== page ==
Shot at Mark Zuckerberg’s 2008 F8 keynote
This week Facebook hosted a blogstar-studded event to introduce a more people-focused platform for interacting around your Facebook statusphere in “Twitter time.”
Let’s review what this news means to you as a user and as a new media enthusiast.
After Facebook’s failed attempt at acquiring Twitter, the company seems to be on a b-line to unite people in an online social graph while connecting them through a dynamic and rapid fire conversation and engagement platform.
The company introduced new profiles for public figures and organizations, which were once called Fan Pages. These new profiles will look and feel just like regular individual profiles. The idea is to facilitate the connection and communication of fans and constituents with celebrities, musicians, politicians and organizations.
Facebook also redesigned the home page for you and your social graph. Now you can visually experience all that is shared by your friends and connections, as it happens. It also provides you with additional control by allowing you to filter what you see and from whom.
What could be considered the Wall 2.0 or quite simply, a personal or branded activity stream or timeline for people, public figures, and brands, the company is placing your in-network and external network activity at the front-and-center of your public profile for friends, associates, and followers to not only stay up to date with you aggregated Web activity, but also participate in the stream.
Essentially, Facebook channels all of your activity from the Conversation Prism (the social web) from networks such as Twitter, Last.FM, blog posts and comments, Digg, Flickr, YouTube, and all other services, including your in-network updates, into one timeline.
Perhaps whats most interesting, and truly indicative of the potential of the social graph and the relevant net, is the ability to extend “status” across multiple friend networks (friends of friends, or FoFs).
Many suggest that Facebook’s new focus on the statusphere is a direct attempt to eradicate Twitter. And, with 175 million users compared to four million at Twitter, it might seem possible. I’m not so sure I agree however. Twitter is one of the most vibrant and unique online communities, micro or macro, that is creating its own ecosytem dubbed the Twitterverse.
I believe that FriendFeed is potentially at risk of stern competition as Facebook becomes continually pervasive. Over the last year, Facebook has integrated many features and capabilities made popular by FriendFeed. FriendFeed gained noteriety for offering Twitter users an alternative conversation platform that hosted threaded dialog around the disparate updates strewn across the social Web.
Designed to foster ongoing dialog, gestures such as “Liking” an update, commenting on status, and sorting updates by indivduals, are features that have also slowly rolled out on the Facebook platform. Robert Scoble has said that FriendFeed is Facebook’s R&D; department.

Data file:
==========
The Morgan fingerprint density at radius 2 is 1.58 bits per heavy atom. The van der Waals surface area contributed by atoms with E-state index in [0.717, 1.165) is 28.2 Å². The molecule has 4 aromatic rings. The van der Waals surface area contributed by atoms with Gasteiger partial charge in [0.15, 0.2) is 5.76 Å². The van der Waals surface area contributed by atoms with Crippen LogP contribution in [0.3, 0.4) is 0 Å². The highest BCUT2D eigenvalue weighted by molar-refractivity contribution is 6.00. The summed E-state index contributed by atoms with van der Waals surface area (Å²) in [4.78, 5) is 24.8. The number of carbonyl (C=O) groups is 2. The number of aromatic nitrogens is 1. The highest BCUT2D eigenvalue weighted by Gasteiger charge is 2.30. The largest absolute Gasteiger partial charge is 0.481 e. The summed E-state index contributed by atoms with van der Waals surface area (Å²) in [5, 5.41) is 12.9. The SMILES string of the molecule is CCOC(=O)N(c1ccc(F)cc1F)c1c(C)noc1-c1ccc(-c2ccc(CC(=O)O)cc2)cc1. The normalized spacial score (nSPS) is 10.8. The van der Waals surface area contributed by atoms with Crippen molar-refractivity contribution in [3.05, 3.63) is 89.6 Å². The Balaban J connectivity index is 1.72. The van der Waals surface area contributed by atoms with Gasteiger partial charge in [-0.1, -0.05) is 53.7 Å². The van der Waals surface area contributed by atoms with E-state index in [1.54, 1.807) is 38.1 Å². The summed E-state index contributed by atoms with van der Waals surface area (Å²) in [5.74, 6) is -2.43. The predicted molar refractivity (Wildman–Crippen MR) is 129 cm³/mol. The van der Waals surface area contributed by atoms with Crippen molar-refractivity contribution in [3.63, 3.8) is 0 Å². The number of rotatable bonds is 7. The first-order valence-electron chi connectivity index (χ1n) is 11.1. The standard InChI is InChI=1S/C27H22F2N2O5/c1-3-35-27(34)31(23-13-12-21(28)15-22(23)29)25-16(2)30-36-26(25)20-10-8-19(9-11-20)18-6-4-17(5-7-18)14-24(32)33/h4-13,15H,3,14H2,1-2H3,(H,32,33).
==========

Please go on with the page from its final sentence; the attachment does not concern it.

Conversations on Facebook will continue to increase in relevance and engagement between branded personalities, organizations and people as well as everyday people and their first-level of friends combined with the extended friends of friends network.
The question is, does Facebook’s new features impact or change where you or your contacts update status, respond, or participate in social timelines?
Related Posts on PR 2.0:
– Facebook and the Reality of Your Online Content
– The Socialization of Your Personal Brand
– In the Social Web, We Are All Brand Managers
– Is Twitter a Viable Conversation Platform?
– Facebook is the Hub for Your Personal Brand
– Facebook is a Beacon for Bad PR
– Mark Zuckerberg Listens and Responds to Beacon Crisis
– Beware the Things You Share in the World of Social Media
– The Essential Guide to Social Media
– The Art and Science of Social Media and Community Relations
– Lifestreams Channel Online Activity into One River of Relevance
Both FriendFeed and Twitter have a lot to think about as Facebook enters the status update rodeo more significantly.
FB is one of the heavies in this space – I wouldn’t be surprised to see other players (LinkedIn, MySpace) take another look at how prominently their status updates are placed.
While it’s surely a response to the increasing immediacy of the social web, it’s also a nightmare for Twitter, as they have little else to offer besides short updates.
Excellent points Ef! Indeed, it’s the difference between a timeline and an activity stream…
As with all Facebook updates, I’m sure this one will be controversial, because they’ve fundamentally changed the way brands need to interact with their consumers online. Rather than creating a ‘Page’ that serves as a kind of secondary landing page, brands now need to participate and be active in their social community, which, while idea from a user’s perspective, is something that not a lot of companies are going to be comfortable with off the bat. It’ll definitely be interesting to see what happens over time as users begin to adopt and adapt to this new format, and I think it’ll be successful in the long run, I just think we’re going to hear about a few bumps in the road before everything starts humming along smoothly again.